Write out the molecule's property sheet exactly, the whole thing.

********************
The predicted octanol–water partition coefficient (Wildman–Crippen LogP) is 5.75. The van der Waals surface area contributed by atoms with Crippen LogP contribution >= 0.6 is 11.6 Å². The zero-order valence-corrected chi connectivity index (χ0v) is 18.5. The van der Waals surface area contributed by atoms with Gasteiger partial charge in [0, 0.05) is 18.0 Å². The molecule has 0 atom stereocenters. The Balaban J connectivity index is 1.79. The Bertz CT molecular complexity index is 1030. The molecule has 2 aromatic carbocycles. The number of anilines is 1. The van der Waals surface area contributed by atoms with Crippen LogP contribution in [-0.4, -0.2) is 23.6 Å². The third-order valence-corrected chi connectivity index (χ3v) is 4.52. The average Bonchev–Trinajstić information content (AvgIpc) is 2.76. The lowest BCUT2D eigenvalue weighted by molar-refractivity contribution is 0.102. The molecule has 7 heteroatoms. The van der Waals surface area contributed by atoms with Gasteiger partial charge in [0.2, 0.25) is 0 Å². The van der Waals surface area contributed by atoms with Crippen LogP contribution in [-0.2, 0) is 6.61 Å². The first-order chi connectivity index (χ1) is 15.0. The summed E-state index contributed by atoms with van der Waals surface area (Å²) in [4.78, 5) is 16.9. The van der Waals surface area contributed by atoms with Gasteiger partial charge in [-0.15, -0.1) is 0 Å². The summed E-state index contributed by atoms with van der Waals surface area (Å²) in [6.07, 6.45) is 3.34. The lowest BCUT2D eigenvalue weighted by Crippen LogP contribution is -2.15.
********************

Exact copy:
The predicted octanol–water partition coefficient (Wildman–Crippen LogP) is 5.75. The van der Waals surface area contributed by atoms with Crippen LogP contribution >= 0.6 is 11.6 Å². The zero-order valence-corrected chi connectivity index (χ0v) is 18.5. The van der Waals surface area contributed by atoms with Gasteiger partial charge in [0, 0.05) is 18.0 Å². The molecule has 0 atom stereocenters. The Balaban J connectivity index is 1.79. The Bertz CT molecular complexity index is 1030. The molecule has 2 aromatic carbocycles. The number of anilines is 1. The van der Waals surface area contributed by atoms with Crippen LogP contribution in [-0.4, -0.2) is 23.6 Å². The third-order valence-corrected chi connectivity index (χ3v) is 4.52. The average Bonchev–Trinajstić information content (AvgIpc) is 2.76. The lowest BCUT2D eigenvalue weighted by molar-refractivity contribution is 0.102. The molecule has 7 heteroatoms. The van der Waals surface area contributed by atoms with Gasteiger partial charge in [0.2, 0.25) is 0 Å². The van der Waals surface area contributed by atoms with Crippen LogP contribution in [-0.2, 0) is 6.61 Å². The first-order chi connectivity index (χ1) is 15.0. The summed E-state index contributed by atoms with van der Waals surface area (Å²) in [4.78, 5) is 16.9. The van der Waals surface area contributed by atoms with Gasteiger partial charge in [-0.15, -0.1) is 0 Å². The summed E-state index contributed by atoms with van der Waals surface area (Å²) in [6.07, 6.45) is 3.34. The lowest BCUT2D eigenvalue weighted by Crippen LogP contribution is -2.15.